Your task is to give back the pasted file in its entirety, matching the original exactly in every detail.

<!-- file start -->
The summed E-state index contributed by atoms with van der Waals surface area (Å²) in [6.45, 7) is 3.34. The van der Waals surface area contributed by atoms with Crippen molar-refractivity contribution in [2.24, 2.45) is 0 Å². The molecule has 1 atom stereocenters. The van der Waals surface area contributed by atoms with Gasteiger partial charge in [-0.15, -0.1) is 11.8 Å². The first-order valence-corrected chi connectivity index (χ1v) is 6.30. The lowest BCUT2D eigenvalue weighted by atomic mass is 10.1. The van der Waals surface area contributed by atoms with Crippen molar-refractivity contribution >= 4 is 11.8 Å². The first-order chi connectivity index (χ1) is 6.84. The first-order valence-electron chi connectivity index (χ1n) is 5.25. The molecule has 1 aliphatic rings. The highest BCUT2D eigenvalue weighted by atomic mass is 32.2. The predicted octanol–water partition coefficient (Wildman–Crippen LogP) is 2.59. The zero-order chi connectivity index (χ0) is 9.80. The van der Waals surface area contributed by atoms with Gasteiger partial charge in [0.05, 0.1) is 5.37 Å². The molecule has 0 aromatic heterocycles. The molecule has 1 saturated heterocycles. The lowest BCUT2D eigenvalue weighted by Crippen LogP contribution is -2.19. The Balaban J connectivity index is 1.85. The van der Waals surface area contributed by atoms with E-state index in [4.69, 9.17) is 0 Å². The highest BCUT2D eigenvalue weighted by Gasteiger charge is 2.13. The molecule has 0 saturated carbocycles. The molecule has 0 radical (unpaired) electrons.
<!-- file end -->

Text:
The summed E-state index contributed by atoms with van der Waals surface area (Å²) in [6.45, 7) is 3.34. The van der Waals surface area contributed by atoms with Crippen molar-refractivity contribution in [2.24, 2.45) is 0 Å². The molecule has 1 atom stereocenters. The van der Waals surface area contributed by atoms with Gasteiger partial charge in [-0.15, -0.1) is 11.8 Å². The first-order valence-corrected chi connectivity index (χ1v) is 6.30. The lowest BCUT2D eigenvalue weighted by atomic mass is 10.1. The van der Waals surface area contributed by atoms with Crippen molar-refractivity contribution >= 4 is 11.8 Å². The first-order chi connectivity index (χ1) is 6.84. The first-order valence-electron chi connectivity index (χ1n) is 5.25. The molecule has 1 aliphatic rings. The highest BCUT2D eigenvalue weighted by atomic mass is 32.2. The predicted octanol–water partition coefficient (Wildman–Crippen LogP) is 2.59. The zero-order chi connectivity index (χ0) is 9.80. The van der Waals surface area contributed by atoms with Gasteiger partial charge in [0.05, 0.1) is 5.37 Å². The molecule has 0 aromatic heterocycles. The molecule has 1 saturated heterocycles. The lowest BCUT2D eigenvalue weighted by Crippen LogP contribution is -2.19. The Balaban J connectivity index is 1.85. The van der Waals surface area contributed by atoms with E-state index in [4.69, 9.17) is 0 Å². The highest BCUT2D eigenvalue weighted by Gasteiger charge is 2.13. The molecule has 0 saturated carbocycles. The molecule has 0 radical (unpaired) electrons.